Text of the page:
How do you eRead?


Seeing as I’m in between reviews, I thought I’d discuss something a little different. No, not chocolate (although I certainly could), but rather what I’ve discovered about eReading, and how I read eBooks these days.

Anyone who read either of my early posts about print vs. eBooks will know that I’m still certain that dead tree books are still very much long for this world. Although those posts are both over two years old, I haven’t changed my mind. I also don’t intend to, because frankly, I doubt I’ll ever tire of reading from the printed page.

Of course, who knows what will happen with the next generation of readers? If there’s one thing we need to do is continue to encourage people to read. The young readers of today will be adult readers of tomorrow and they’ll spawn their own young readers. If that means that we’ll eventually have libraries that only have shelves of flash-drives for hooking up your eReader to borrow books, well then, so be it. However, that’s unimportant, because what I want to discuss right now is my eReading experiences.

f00a0-nook-simple-touch-glowlight-07nook-simple-touch-glowlight-slashgearI first started reading eBooks when my lovely sister bought me a Nook. It was just a simple touch model (not like the fancy GlowLight ones they have today), with WiFi that I never used. (This is one of the disadvantages of living in a country where bookshops aren’t yet compatible with eReaders. Even there are, they probably only sell books in a language I find too difficult to read for pleasure – due to my dyslexia.) The Nook is actually a nice item that reads many different types of files. In fact, nothing beats it when it comes to a PDF file that I know of. Of course, because I didn’t use the WiFi, the battery life on this baby is incredible – I mean, sometimes I could go for over six weeks without having to charge it. Since the eBooks I get from NetGalley are available as ePub files, this was a real boon to my reading – and my reviewing, of course.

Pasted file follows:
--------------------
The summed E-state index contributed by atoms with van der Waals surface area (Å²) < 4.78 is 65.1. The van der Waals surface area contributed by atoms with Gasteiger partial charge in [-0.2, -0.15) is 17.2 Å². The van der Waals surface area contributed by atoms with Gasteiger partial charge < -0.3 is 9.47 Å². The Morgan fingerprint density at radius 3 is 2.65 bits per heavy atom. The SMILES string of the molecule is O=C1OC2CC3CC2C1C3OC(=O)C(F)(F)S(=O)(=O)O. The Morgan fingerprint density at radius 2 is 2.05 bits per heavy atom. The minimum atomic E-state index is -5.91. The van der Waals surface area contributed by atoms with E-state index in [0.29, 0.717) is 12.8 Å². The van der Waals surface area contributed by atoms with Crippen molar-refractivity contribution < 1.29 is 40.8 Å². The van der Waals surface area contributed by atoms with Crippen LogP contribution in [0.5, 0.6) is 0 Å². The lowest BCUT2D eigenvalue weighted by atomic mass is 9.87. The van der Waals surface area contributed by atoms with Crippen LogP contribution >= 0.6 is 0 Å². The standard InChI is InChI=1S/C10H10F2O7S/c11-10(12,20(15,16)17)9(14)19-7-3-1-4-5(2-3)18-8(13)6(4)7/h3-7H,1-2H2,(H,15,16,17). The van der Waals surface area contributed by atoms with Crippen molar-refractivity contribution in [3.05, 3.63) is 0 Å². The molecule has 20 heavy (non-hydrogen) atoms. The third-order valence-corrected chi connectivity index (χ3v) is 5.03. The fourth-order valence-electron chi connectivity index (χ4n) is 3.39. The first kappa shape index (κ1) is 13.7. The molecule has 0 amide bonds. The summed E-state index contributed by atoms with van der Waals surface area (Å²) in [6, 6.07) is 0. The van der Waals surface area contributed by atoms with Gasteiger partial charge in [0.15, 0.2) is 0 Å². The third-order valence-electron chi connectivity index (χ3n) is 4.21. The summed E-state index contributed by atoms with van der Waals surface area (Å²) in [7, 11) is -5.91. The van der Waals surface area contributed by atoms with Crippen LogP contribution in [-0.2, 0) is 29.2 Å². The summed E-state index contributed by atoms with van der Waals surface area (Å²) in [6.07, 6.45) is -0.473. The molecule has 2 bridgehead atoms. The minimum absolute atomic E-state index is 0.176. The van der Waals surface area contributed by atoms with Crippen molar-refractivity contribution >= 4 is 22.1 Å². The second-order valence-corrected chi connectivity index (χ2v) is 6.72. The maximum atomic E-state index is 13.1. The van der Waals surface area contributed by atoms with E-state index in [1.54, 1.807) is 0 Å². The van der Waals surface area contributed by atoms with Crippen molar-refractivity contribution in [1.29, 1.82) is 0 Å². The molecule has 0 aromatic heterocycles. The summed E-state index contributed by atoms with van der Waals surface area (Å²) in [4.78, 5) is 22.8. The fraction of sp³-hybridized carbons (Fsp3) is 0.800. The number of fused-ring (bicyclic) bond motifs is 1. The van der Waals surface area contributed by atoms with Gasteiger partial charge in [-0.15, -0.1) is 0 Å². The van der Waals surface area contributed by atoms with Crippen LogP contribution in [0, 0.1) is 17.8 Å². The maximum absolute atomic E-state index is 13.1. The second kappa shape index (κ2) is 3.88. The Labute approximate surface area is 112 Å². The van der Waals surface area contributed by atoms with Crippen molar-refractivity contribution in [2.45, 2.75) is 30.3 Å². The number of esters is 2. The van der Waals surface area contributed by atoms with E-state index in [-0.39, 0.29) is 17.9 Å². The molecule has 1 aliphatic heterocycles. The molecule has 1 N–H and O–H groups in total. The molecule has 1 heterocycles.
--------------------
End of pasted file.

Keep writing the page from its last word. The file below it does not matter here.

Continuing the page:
Unfortunately, the Nook isn’t perfect. First, since my model is a very simple one, the biggest drawback is that it has no backlight. That meant that if I want to read this somewhere without light (on a plane, or in bed while my husband is sleeping), I had to get my own – not terrible, but somewhat inconvenient. More importantly, the NetGalley files I send to my Nook expire after 55 days. That means I had to be careful not to download a book too soon. Since NetGalley files have archive dates, I also had to make sure I download before that date. The first time that happened to me, I realized that I needed a backup (but more about that later). Then there’s the problem with technology, which advances extremely quickly these days, and gadgets like Nooks aren’t built to last all that long. Recently my poor old Nook started hiccoughing – not literally, but it would do things like lost my place even though I’d bookmarked the last page I read, or it would suddenly flip over to the home page. However, the last nails in my Nook’s coffin began when I upgraded my desktop to Windows 10. That’s when my Adobe Digital Editions started screwing up and not accepting my NetGalley files. Mind you, I was able to scrape through using one of the laptops we have, but I soon realized that I needed that backup plan even more than ever.